Monday, August 22, 2016

August 2016 BarkBox Review: Summertime treats and toys for dogs

Liam the pug with his shark toy

Liam the pug has a big smile on his face today because his BarkBox came! Yes, he has to share his spoils with his sister, but there's more than enough fun in this box to go around. (Note: this post does contain an affiliate link. That means clicking on the link and making a purchase generates revenue for me.)

Let's start with this dog toy Liam is clutching in his paws in the top photo. It's a shark clutching a surfboard between its jaws (adorable, right?), made by the BarkBox inhouse company. The surfboard seems frivolous, but it actually serves a pretty neat purpose. Little dogs like Sinead can struggle to get their teeth around the big toys that come in the shipments. This board gives her something to grab, and I know she appreciates that.

But meanwhile, she's been a little too busy playing with the other toy that came in the box.

This toy is made by one of my favorite pet companies: Pet Play. We have plenty of toys from this particular company, and I've always found them to be sturdy, well crafted and very interactive. This toy is no different.

On the surface, this just looks like a taco.

Liam the pug with his taco toy

It has a variety of different textures, from crinkly to soft to nubbly. So I knew the dogs would enjoy chewing on it. But then I looked a little closer and found another surprise. That outer layer of the taco comes off, and that lining can become a soft little disc that flies through the air. I anticipate many throwing sessions with the little dog when this toy is up and running.

There's only one downside that I can see. Taking off the outer layer exposes two small disks of Velcro. I'm a little worried about that scratching the dogs on their eyes and mouths.

Dog toy with Sinead in the background

But check out Sinead in the background. She really doesn't care about the Velcro part. She wants that toy! And I don't blame her.

In addition to toys, we got plenty of treats in this month's box.

Closeup of the BarkBox August 2016 shipment

The orange bag contains lamb and honey flavored snacks from a company I've never heard of. And it's funny, but I still can't quite puzzle out the name of that company. California style? Honest Love? Mountain Country Foods? The labeling isn't clear. But the ingredient list is simple, and the treats seem soft and easy to eat. I imagine these will be popular.

The blue bag contains a different type of treat from another new-to-me company: House of Pups. These treats are also soft, and they're made of whitefish. I anticipate that they'll be super stinky and super delicious for the dogs.

Finally, we also got a stick-type treat from a company called Smart n' Tasty. This is a very hard, pressed meat product that dogs might like to sit down and chew on. I will have to break it apart, so they won't gobble all of it at the same time, but that should be easy enough to do.

That's it for this month's shipment! If you'd like to see reviews of prior boxes, click here or here or here or here. And if you want to try your own BarkBox, use my code for a discount. And leave me a comment, so I'll know you were here!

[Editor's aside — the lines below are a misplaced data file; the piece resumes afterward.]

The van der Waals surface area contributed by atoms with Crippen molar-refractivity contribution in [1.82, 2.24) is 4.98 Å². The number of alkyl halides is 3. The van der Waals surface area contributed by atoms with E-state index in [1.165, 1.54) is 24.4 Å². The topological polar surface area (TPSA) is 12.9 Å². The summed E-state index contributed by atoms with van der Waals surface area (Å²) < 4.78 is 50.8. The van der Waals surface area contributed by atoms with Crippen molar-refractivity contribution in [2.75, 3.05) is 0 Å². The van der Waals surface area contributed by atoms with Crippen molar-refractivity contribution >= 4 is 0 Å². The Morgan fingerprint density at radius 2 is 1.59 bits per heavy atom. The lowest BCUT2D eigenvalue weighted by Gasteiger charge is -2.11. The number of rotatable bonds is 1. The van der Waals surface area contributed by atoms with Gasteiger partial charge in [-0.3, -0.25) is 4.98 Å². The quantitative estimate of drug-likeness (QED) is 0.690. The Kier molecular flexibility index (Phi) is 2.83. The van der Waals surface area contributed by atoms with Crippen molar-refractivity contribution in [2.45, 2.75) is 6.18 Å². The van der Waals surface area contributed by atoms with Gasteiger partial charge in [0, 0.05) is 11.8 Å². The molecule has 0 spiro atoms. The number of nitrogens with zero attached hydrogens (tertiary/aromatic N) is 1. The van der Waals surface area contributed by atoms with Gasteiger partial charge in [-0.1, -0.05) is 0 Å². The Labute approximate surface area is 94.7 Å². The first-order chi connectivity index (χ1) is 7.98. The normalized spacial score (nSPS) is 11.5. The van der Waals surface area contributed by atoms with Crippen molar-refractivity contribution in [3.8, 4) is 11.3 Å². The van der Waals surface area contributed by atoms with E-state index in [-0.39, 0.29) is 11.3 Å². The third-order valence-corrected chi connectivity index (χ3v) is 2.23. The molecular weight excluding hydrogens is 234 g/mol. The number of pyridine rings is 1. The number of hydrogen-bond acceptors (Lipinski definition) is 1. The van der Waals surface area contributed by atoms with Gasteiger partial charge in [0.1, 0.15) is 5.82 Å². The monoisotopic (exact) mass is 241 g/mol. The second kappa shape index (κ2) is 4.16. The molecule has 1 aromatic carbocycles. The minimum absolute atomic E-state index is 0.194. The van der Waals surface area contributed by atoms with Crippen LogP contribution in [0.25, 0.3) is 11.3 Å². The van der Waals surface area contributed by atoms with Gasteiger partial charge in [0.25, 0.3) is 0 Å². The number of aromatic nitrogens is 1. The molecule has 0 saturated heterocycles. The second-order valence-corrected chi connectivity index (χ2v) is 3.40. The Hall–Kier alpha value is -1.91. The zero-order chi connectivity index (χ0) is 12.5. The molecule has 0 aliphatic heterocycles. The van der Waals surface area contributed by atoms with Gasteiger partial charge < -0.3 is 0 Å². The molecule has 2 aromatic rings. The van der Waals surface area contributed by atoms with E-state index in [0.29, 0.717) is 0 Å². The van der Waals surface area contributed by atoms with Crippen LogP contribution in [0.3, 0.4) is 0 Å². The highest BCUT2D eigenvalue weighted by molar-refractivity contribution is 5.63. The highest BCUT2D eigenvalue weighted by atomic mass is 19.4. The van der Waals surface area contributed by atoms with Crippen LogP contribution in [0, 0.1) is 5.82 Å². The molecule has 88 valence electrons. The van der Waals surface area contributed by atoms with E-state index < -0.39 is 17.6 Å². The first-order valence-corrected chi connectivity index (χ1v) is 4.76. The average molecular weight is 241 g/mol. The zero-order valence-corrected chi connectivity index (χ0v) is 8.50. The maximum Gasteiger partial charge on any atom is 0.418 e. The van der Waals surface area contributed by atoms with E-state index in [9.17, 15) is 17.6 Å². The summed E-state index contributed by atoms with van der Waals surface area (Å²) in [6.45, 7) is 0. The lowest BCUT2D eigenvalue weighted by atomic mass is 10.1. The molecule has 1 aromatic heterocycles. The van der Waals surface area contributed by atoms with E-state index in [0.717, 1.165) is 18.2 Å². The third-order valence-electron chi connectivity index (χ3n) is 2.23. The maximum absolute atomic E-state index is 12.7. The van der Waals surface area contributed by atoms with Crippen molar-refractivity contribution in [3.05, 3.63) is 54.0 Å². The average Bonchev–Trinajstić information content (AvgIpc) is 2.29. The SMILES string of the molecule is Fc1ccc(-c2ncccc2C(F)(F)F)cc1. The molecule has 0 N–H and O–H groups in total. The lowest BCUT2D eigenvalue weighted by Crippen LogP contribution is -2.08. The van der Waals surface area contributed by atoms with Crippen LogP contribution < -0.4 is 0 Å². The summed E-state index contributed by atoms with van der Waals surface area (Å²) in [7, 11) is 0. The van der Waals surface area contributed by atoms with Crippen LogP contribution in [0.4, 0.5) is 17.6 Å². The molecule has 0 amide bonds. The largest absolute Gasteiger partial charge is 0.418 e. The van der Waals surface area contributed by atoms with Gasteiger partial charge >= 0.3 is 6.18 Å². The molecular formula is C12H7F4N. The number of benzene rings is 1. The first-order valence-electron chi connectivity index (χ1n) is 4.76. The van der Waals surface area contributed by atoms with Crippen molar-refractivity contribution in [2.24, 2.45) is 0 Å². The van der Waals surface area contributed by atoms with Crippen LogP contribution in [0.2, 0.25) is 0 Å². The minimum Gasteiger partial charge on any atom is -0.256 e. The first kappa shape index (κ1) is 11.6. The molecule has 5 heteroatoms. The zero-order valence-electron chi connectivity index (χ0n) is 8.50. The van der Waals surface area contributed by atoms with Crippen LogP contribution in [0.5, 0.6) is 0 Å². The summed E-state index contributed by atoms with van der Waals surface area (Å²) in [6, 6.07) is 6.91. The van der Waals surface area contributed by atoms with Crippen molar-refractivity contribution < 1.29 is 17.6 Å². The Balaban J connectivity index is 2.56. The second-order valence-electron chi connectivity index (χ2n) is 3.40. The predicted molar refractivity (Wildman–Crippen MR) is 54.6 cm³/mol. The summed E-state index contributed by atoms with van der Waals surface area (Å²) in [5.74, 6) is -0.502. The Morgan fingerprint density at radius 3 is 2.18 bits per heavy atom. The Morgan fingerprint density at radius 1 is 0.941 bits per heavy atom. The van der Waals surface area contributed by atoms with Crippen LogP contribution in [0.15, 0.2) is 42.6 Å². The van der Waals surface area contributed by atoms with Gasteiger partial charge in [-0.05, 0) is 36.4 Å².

Disclosure: Some product links in this post are “affiliate links.” If you click on them and make a purchase, I'll get a commission. Rest assured that I only recommend products that I believe provide real value. This disclosure comes in accordance with the Federal Trade Commission’s 16 CFR, Part 255: “Guides Concerning the Use of Endorsements and Testimonials in Advertising.”

Sunday, August 21, 2016

Sunday cat selfie: Popoki decorates her bed with fur

Faithful readers of the cat blog might recognize this bed. Although it might look a little different now than it once did. Earlier this week, I wrote a review of this bed that is designed for dogs. And in that review, I mentioned that Popoki decided that the little bed was hers. Since then, she really hasn't gotten up from her bed.

Some of her obsession is my fault. I put her bed in a spot where she spends a lot of time--my rocking chair in my writing office. I put the bed down on that spot to photograph it, and up she hopped.

Popoki the cat in her bed

I should mention that it's been well over 100 degrees in Oregon lately. Even though this room is air conditioned, the air can get warm. And that means Popoki is a shedding machine. The bed is no longer pristine and red. It is absolutely packed with hair. Look closely.

Grey cat in red bed

The takeaway? Get dog beds that coordinate with your cat's coloring. Because, chances are, the cat is going to sleep in that dog bed, no matter what you do!

And meanwhile, I'm pretty happy. In the past, I couldn't sit in that chair, because it was all covered in hair. Now, when I want to sit down, I can just move the bed and sit on the clean surface below. Win-win!

And soon, Popoki may have a new place to sleep.

Framing for Popoki's catio

Those are the frames for Popoki's catio! It's getting closer and closer every day. I hope to introduce it to you this week. Check back!

Be sure to leave me a comment, so I'll know you were here. And thanks, as always, to our hosts. We just love the kitties Blue at The Cat On My Head, don't you?